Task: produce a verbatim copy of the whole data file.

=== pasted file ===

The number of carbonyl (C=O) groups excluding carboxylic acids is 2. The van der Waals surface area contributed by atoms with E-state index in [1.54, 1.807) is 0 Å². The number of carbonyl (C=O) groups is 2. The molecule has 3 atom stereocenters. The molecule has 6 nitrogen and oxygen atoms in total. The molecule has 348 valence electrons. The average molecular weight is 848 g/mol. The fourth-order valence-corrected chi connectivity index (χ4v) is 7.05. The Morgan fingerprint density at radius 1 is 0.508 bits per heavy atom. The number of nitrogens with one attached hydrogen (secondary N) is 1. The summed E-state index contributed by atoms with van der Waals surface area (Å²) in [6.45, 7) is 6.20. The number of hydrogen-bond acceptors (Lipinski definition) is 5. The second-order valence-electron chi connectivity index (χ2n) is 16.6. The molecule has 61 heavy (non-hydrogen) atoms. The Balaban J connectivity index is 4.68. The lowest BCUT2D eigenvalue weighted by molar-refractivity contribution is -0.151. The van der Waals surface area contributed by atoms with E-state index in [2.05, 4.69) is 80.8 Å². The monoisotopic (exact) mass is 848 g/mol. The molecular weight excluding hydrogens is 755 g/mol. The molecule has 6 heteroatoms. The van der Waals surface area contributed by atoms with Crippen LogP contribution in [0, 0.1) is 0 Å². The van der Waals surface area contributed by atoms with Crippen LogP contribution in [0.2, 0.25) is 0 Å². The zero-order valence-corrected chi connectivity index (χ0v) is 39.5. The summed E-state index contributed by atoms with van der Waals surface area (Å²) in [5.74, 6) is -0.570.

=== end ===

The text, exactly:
The number of carbonyl (C=O) groups excluding carboxylic acids is 2. The van der Waals surface area contributed by atoms with E-state index in [1.54, 1.807) is 0 Å². The number of carbonyl (C=O) groups is 2. The molecule has 3 atom stereocenters. The molecule has 6 nitrogen and oxygen atoms in total. The molecule has 348 valence electrons. The average molecular weight is 848 g/mol. The fourth-order valence-corrected chi connectivity index (χ4v) is 7.05. The Morgan fingerprint density at radius 1 is 0.508 bits per heavy atom. The number of nitrogens with one attached hydrogen (secondary N) is 1. The summed E-state index contributed by atoms with van der Waals surface area (Å²) in [6.45, 7) is 6.20. The number of hydrogen-bond acceptors (Lipinski definition) is 5. The second-order valence-electron chi connectivity index (χ2n) is 16.6. The molecule has 61 heavy (non-hydrogen) atoms. The Balaban J connectivity index is 4.68. The lowest BCUT2D eigenvalue weighted by molar-refractivity contribution is -0.151. The van der Waals surface area contributed by atoms with E-state index in [2.05, 4.69) is 80.8 Å². The monoisotopic (exact) mass is 848 g/mol. The molecular weight excluding hydrogens is 755 g/mol. The molecule has 6 heteroatoms. The van der Waals surface area contributed by atoms with Crippen LogP contribution in [0, 0.1) is 0 Å². The van der Waals surface area contributed by atoms with Crippen LogP contribution in [0.2, 0.25) is 0 Å². The zero-order valence-corrected chi connectivity index (χ0v) is 39.5. The summed E-state index contributed by atoms with van der Waals surface area (Å²) in [5.74, 6) is -0.570.